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Redding Allied Stream Team

Eastside Region

Redding’s Allied Stream Team

  • Location: Streams in the Redding urban area, Shasta County
  • Project Sponsor: Rotary Club of Redding
  • Time Frame: Past 10 Years
  • Project Objectives:
    • Implement projects devoted to habitat restoration, education and stewardship, litter abatement, and nonnative plant control

The Allied Stream Team is a longstanding, permanent committee of the Rotary Club of Redding. The official name of this 40-member committee is the Environment Committee (EC) and the Allied comes from the numerous non-Rotarians who have played a significant role in the many stream improvement projects implemented by this group over the past 10 years. These other participants include local schools; Boy and Girl Scouts; Shasta County Agricultural Commissioner; state, federal, and local resource agencies; and many citizens and landowners of the Greater Redding Area.

The EC’s beginnings were linked to the annual gathering of roadside litter in the Whiskeytown National Recreational Area west of Redding. A 2001 creek inventory identified problems and project opportunities in local streams and thus began a program of storm drain labeling and stream and trail identification that continues today. One of those projects, the Canyon Hollow Fishway, generated the following comment from the Redding area DFG biologist, ìAll this restoration is well and good, but if you do not remove Arundo from area streams, such anadromous fish efforts will be for naught.î This statement started the quest to eliminate this plant menace from Shasta County. To date, 134 sites are under active treatment or have been treated to terminate the plant colony. The largest project is the 16-mile Stillwater Creek Arundo Elimination Project, now in its fourth year of five.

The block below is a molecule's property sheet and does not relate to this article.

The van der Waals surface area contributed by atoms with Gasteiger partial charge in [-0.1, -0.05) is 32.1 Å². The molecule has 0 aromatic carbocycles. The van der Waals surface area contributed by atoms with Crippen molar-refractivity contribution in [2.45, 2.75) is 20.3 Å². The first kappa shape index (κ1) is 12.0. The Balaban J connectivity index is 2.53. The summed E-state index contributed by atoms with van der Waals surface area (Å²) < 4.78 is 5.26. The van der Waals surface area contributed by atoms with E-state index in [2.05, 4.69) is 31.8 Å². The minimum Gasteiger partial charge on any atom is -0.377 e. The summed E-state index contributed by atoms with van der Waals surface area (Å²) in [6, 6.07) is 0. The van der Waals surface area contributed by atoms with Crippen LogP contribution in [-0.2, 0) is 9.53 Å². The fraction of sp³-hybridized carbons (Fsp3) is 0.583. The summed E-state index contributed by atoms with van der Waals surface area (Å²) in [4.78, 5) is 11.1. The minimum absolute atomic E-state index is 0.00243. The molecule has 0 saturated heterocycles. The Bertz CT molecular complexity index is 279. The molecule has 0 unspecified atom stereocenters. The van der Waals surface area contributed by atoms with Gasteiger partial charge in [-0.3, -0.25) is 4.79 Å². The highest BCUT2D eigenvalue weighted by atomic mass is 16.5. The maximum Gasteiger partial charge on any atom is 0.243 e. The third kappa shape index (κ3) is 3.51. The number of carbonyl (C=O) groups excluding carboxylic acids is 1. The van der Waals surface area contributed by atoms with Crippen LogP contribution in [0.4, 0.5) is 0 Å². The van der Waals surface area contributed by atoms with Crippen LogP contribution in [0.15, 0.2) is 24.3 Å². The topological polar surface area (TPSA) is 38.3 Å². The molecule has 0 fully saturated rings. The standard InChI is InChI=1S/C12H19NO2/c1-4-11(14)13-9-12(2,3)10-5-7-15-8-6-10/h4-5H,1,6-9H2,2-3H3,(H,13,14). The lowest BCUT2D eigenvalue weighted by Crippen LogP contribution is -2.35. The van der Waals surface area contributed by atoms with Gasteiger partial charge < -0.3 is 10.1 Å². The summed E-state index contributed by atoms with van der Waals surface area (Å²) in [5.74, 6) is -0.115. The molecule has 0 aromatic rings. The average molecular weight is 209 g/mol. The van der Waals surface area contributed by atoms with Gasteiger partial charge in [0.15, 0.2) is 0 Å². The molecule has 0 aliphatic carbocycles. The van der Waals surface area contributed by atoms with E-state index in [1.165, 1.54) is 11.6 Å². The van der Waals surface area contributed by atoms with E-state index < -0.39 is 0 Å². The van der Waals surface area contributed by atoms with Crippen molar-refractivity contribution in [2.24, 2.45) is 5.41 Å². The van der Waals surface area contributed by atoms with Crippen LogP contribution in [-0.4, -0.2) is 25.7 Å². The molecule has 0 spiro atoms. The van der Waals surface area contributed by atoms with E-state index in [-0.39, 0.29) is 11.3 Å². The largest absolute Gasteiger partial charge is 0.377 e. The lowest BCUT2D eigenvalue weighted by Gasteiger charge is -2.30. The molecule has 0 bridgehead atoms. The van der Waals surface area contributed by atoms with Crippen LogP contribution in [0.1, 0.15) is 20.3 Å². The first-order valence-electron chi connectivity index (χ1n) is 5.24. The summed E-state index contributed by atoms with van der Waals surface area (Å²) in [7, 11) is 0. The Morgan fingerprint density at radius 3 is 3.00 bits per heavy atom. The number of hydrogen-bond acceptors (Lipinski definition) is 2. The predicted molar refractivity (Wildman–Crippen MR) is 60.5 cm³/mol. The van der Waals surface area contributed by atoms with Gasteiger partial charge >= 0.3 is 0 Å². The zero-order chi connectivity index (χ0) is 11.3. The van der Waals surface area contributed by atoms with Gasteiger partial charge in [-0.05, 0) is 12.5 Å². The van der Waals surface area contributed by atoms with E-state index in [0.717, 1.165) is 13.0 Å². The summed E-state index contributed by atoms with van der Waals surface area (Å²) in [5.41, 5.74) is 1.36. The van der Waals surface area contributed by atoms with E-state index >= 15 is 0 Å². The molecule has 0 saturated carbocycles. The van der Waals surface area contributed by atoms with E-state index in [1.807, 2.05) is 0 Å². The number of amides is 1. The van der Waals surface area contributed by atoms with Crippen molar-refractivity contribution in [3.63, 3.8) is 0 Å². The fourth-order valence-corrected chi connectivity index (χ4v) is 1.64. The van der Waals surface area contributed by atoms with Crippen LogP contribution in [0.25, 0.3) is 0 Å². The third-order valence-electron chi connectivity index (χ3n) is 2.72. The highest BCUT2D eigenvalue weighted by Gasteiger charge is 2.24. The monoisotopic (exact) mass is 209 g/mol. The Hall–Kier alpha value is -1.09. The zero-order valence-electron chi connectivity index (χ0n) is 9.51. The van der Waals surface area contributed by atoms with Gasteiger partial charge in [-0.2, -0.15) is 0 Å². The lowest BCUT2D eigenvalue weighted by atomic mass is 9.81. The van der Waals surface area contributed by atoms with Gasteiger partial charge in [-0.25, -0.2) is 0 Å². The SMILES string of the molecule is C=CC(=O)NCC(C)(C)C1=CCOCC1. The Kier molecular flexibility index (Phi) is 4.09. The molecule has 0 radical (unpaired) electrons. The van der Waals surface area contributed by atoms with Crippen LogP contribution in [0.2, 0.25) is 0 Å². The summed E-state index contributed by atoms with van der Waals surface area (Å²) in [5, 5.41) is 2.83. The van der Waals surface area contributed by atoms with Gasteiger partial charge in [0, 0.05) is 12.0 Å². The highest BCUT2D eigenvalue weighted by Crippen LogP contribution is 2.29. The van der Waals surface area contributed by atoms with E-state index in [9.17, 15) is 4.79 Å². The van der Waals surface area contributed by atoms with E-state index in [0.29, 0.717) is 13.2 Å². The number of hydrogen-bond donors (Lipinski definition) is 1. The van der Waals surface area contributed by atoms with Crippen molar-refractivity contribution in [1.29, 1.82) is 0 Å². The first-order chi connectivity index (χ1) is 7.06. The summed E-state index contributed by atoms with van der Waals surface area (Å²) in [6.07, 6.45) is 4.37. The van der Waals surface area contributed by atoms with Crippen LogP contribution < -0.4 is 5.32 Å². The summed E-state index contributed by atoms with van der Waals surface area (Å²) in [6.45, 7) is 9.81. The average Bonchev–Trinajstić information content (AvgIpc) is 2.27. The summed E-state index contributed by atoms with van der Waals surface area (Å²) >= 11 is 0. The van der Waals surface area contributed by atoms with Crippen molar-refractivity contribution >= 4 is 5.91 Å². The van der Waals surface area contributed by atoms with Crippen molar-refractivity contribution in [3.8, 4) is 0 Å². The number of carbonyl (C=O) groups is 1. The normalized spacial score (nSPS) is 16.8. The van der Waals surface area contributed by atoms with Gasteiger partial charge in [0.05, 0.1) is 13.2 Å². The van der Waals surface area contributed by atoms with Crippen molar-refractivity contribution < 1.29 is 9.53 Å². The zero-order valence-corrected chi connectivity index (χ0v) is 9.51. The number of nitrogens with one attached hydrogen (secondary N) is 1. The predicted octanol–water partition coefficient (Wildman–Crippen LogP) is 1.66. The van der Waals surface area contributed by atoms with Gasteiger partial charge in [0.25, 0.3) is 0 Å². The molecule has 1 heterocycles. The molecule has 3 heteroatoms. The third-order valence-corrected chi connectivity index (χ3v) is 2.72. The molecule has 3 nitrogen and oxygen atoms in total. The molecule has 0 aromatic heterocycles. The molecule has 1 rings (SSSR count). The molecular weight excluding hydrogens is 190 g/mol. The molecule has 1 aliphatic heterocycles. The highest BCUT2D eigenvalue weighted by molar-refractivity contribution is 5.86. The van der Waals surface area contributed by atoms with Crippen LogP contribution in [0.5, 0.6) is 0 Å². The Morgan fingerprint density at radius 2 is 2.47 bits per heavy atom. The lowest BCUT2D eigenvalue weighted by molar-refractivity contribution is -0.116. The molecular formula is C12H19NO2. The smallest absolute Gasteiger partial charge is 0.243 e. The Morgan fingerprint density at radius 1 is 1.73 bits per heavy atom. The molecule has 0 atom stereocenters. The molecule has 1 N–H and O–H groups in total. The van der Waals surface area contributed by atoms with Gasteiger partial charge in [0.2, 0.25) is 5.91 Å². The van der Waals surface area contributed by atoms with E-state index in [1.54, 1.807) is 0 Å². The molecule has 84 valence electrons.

Community Creek Clean Up is an annual event in conjunction with the California Coastal Commission’s Coastal Cleanup Day. Cleanup of several hundred tons of litter and extirpation of nonnative plants such as ailanthus, Himalayan blackberry, mimosa, mulberry, privet, acacia, and others have been undertaken in this event by 400 to 700 working volunteers. The central idea is to make public lands along a well-established trail system serve as a template for appreciation of the stream and riparian ecosystem. Other smaller projects have been performed to contribute to the goal of resource recovery through voluntarism and dedication to a healthy local ecology. The Stream Team is guided by the message:

We must handle the water, the wood, the grasses, so that we will hand them on to our children and our children’s children in better and not worse shape than we got them.

—Theodore Roosevelt, 1908